Sullivan pointed out his opponents say there were meetings with the Turnpike Authority and that the city knew long before the council members. Davis said he never met with the the Turnpike Authority about purchasing the property. He said that former Special Redevelopment Counsel Joe DeMarco, who he said is the campaign manager of Ashe-Nadrowski’s campaign, was the one who secured the redeveloper for the former Marist property.

According to Davis, acquiring the former Marist High School was part of his plan to address the overcrowded school district, as well as the purchase of the former St. Andrew’s School. He said that he committed to that property when the Board of Education told him they could not afford Marist and that St. Andrew’s would address the overcrowded district for the next 20 years.

Water contract, wind turbine, and electric vehicle parking

The city’s water contract with Suez Water, now Veolia, has become an election issue. Davis said the city cannot get out of the contract that predates his administration. He said it would cost approximately $300 million to exit the contract, which has a built-in yearly four percent increase that has led to residents to complain about sky-high water bills.

While the debate was previously criticized for not having live audience, those watching were actually able to ask questions live, which Sullivan then directed to Davis. The first question was about the out-of-operation wind turbine, which Davis said was “an albatross” or like “buying a car that is a lemon.”

Right now, Davis said the city is looking to find company to purchase it and run it. Meanwhile, the city has been embroiled in negotiations with the manufacturer to fix the broken generator in the turbine.

Davis said he hasn’t had any requests for electric vehicle parking in Bayonne since he’s been here. However, he added there is a trucking company eyeing a property off of Route 440 for electric trucks to complete the last leg of shipping deliveries. The company is looking to move to the East Coast from California and is in talks to partner with city to allow it to use the charging stations for municipal electric vehicles.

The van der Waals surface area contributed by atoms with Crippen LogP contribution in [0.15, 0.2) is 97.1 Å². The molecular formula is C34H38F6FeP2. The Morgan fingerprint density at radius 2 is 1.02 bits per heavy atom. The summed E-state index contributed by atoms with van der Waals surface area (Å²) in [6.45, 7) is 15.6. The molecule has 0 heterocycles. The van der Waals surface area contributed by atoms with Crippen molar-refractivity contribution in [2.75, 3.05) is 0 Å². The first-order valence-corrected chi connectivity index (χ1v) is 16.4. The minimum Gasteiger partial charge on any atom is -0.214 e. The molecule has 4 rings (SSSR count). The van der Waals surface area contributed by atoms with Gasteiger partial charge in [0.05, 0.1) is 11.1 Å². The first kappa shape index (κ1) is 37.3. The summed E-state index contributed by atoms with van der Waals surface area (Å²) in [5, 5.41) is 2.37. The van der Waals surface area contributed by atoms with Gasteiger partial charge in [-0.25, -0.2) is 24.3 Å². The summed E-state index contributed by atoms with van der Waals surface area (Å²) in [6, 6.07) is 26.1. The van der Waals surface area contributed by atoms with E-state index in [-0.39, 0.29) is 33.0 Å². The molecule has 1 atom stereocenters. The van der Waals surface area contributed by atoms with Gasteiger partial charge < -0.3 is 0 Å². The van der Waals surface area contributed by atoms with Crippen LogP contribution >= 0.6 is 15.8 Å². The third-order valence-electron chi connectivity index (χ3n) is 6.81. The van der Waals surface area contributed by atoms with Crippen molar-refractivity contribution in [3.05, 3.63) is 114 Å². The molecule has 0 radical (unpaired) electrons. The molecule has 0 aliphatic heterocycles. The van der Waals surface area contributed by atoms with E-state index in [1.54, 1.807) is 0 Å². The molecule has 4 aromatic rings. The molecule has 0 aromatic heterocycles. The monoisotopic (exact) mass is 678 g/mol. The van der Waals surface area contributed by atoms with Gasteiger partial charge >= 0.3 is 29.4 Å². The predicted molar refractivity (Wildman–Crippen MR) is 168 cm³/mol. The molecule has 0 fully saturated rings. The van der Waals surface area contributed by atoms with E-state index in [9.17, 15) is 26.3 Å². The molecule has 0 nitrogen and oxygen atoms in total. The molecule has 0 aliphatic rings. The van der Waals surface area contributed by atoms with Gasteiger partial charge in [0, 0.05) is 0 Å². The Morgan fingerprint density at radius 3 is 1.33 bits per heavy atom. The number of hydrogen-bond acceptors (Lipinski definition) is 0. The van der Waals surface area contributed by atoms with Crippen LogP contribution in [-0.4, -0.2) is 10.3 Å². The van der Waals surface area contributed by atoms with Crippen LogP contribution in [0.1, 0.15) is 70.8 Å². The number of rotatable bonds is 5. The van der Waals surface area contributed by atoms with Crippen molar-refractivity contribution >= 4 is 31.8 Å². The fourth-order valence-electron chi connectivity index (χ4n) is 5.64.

Eminent domain and Bayonne Medical Center

Sullivan said Davis has been criticized for his support of eminent domain proceedings against Hudson Regional Hospital to help BMC Hospital, LLC secure the land of the hospital. However, despite his past support for BMC Hospital, LLC, Davis said he has not actually been involved yet, pending action from the state.

“That whole situation is working its way through the state Department of Health,” Davis said “However that works out is when I will really get involved in the hospital.”

Davis hit back at Ashe-Nadrowski for opposing eminent domain by “limiting herself to one option.” He continued: “The way this is working out now, is that there are multiple options. If and when the Department of Health makes their decisions, and things can start moving forward again, that’s when we’ll see a much clearer picture of where that hospital will go. What I will say, is that hospital is not going anywhere, as far as closing.”

Davis said in October of 2019, the hospital was going to close on November 1 without anyone knowing. He said he couldn’t imagine what would have happened if the hospital closes before COVID-19 hit, and applauded the hospital for working with the city throughout the pandemic.

‘Dark money,’ Super PACs, and pay-to-play reform